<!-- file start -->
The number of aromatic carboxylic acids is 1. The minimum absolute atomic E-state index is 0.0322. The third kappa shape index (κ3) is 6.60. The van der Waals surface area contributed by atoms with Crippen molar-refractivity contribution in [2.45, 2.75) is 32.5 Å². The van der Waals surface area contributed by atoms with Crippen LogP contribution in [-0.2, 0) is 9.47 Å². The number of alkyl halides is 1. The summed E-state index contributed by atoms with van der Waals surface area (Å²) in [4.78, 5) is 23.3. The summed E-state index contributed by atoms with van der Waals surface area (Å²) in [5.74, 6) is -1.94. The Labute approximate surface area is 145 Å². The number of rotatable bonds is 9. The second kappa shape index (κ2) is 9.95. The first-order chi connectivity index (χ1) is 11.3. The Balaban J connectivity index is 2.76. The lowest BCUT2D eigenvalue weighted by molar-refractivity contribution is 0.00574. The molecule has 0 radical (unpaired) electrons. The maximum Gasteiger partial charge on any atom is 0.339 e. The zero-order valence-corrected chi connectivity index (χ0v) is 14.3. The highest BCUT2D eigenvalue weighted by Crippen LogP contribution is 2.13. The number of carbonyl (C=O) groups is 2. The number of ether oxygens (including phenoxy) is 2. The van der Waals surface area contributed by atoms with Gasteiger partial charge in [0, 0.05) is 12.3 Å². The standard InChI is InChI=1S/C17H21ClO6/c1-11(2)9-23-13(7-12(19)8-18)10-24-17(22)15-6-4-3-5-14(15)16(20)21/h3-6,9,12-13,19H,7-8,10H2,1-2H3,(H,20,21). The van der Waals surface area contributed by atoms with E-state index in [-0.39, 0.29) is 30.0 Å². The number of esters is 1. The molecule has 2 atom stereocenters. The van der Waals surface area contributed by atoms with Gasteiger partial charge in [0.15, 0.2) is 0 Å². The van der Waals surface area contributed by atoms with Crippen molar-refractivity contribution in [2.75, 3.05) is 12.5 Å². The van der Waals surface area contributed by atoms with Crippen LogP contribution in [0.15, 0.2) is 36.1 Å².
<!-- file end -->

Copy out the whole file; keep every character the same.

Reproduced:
The number of aromatic carboxylic acids is 1. The minimum absolute atomic E-state index is 0.0322. The third kappa shape index (κ3) is 6.60. The van der Waals surface area contributed by atoms with Crippen molar-refractivity contribution in [2.45, 2.75) is 32.5 Å². The van der Waals surface area contributed by atoms with Crippen LogP contribution in [-0.2, 0) is 9.47 Å². The number of alkyl halides is 1. The summed E-state index contributed by atoms with van der Waals surface area (Å²) in [4.78, 5) is 23.3. The summed E-state index contributed by atoms with van der Waals surface area (Å²) in [5.74, 6) is -1.94. The Labute approximate surface area is 145 Å². The number of rotatable bonds is 9. The second kappa shape index (κ2) is 9.95. The first-order chi connectivity index (χ1) is 11.3. The Balaban J connectivity index is 2.76. The lowest BCUT2D eigenvalue weighted by molar-refractivity contribution is 0.00574. The molecule has 0 radical (unpaired) electrons. The maximum Gasteiger partial charge on any atom is 0.339 e. The zero-order valence-corrected chi connectivity index (χ0v) is 14.3. The highest BCUT2D eigenvalue weighted by Crippen LogP contribution is 2.13. The number of carbonyl (C=O) groups is 2. The number of ether oxygens (including phenoxy) is 2. The van der Waals surface area contributed by atoms with Gasteiger partial charge in [0, 0.05) is 12.3 Å². The standard InChI is InChI=1S/C17H21ClO6/c1-11(2)9-23-13(7-12(19)8-18)10-24-17(22)15-6-4-3-5-14(15)16(20)21/h3-6,9,12-13,19H,7-8,10H2,1-2H3,(H,20,21). The van der Waals surface area contributed by atoms with E-state index in [-0.39, 0.29) is 30.0 Å². The number of esters is 1. The molecule has 2 atom stereocenters. The van der Waals surface area contributed by atoms with Gasteiger partial charge in [0.15, 0.2) is 0 Å². The van der Waals surface area contributed by atoms with Crippen molar-refractivity contribution in [2.75, 3.05) is 12.5 Å². The van der Waals surface area contributed by atoms with Crippen LogP contribution in [0.15, 0.2) is 36.1 Å².